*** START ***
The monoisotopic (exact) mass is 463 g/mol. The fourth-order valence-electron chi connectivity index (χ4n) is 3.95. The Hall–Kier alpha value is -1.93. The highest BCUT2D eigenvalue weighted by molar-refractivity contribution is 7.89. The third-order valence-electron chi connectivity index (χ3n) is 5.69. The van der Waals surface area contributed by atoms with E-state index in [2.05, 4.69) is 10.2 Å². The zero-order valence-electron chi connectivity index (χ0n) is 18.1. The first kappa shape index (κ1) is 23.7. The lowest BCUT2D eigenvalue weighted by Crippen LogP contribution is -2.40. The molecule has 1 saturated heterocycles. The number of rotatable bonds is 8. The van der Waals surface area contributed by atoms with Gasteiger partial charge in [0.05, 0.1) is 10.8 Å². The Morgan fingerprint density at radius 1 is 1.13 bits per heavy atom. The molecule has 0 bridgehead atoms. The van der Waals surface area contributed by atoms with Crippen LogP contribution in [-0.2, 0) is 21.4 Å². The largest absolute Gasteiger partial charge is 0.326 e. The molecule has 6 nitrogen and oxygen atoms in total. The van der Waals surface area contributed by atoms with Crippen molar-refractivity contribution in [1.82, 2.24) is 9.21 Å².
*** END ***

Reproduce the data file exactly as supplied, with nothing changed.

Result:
The monoisotopic (exact) mass is 463 g/mol. The fourth-order valence-electron chi connectivity index (χ4n) is 3.95. The Hall–Kier alpha value is -1.93. The highest BCUT2D eigenvalue weighted by molar-refractivity contribution is 7.89. The third-order valence-electron chi connectivity index (χ3n) is 5.69. The van der Waals surface area contributed by atoms with E-state index in [2.05, 4.69) is 10.2 Å². The zero-order valence-electron chi connectivity index (χ0n) is 18.1. The first kappa shape index (κ1) is 23.7. The lowest BCUT2D eigenvalue weighted by Crippen LogP contribution is -2.40. The molecule has 1 saturated heterocycles. The number of rotatable bonds is 8. The van der Waals surface area contributed by atoms with Gasteiger partial charge in [0.05, 0.1) is 10.8 Å². The Morgan fingerprint density at radius 1 is 1.13 bits per heavy atom. The molecule has 0 bridgehead atoms. The van der Waals surface area contributed by atoms with Crippen LogP contribution in [-0.2, 0) is 21.4 Å². The largest absolute Gasteiger partial charge is 0.326 e. The molecule has 6 nitrogen and oxygen atoms in total. The van der Waals surface area contributed by atoms with Crippen molar-refractivity contribution in [1.82, 2.24) is 9.21 Å².